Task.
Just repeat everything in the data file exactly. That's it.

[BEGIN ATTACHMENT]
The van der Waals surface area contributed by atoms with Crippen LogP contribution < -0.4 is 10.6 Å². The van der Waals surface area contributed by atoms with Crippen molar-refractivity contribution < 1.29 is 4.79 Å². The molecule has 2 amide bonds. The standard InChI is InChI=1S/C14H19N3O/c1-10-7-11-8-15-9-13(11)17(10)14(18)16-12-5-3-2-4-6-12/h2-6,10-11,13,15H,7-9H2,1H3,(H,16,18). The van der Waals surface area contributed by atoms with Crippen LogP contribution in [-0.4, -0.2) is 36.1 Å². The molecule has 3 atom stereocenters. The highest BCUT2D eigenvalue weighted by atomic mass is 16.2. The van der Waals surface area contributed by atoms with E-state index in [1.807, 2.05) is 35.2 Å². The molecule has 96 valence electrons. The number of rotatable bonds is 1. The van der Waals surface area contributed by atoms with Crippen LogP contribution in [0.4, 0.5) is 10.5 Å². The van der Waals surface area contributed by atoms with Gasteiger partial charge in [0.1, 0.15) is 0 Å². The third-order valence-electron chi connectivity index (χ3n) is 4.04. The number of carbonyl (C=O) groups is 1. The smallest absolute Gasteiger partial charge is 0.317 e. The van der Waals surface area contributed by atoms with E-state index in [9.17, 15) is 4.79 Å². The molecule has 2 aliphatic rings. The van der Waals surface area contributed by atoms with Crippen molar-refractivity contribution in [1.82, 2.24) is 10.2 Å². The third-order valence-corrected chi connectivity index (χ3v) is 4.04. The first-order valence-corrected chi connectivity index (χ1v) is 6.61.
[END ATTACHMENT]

The van der Waals surface area contributed by atoms with Crippen LogP contribution < -0.4 is 10.6 Å². The van der Waals surface area contributed by atoms with Crippen molar-refractivity contribution < 1.29 is 4.79 Å². The molecule has 2 amide bonds. The standard InChI is InChI=1S/C14H19N3O/c1-10-7-11-8-15-9-13(11)17(10)14(18)16-12-5-3-2-4-6-12/h2-6,10-11,13,15H,7-9H2,1H3,(H,16,18). The van der Waals surface area contributed by atoms with Crippen LogP contribution in [-0.4, -0.2) is 36.1 Å². The molecule has 3 atom stereocenters. The highest BCUT2D eigenvalue weighted by atomic mass is 16.2. The van der Waals surface area contributed by atoms with E-state index in [1.807, 2.05) is 35.2 Å². The molecule has 96 valence electrons. The number of rotatable bonds is 1. The van der Waals surface area contributed by atoms with Crippen LogP contribution in [0.4, 0.5) is 10.5 Å². The van der Waals surface area contributed by atoms with Gasteiger partial charge in [0.1, 0.15) is 0 Å². The third-order valence-electron chi connectivity index (χ3n) is 4.04. The number of carbonyl (C=O) groups is 1. The smallest absolute Gasteiger partial charge is 0.317 e. The van der Waals surface area contributed by atoms with E-state index in [9.17, 15) is 4.79 Å². The molecule has 2 aliphatic rings. The van der Waals surface area contributed by atoms with Crippen molar-refractivity contribution in [1.82, 2.24) is 10.2 Å². The third-order valence-corrected chi connectivity index (χ3v) is 4.04. The first-order valence-corrected chi connectivity index (χ1v) is 6.61.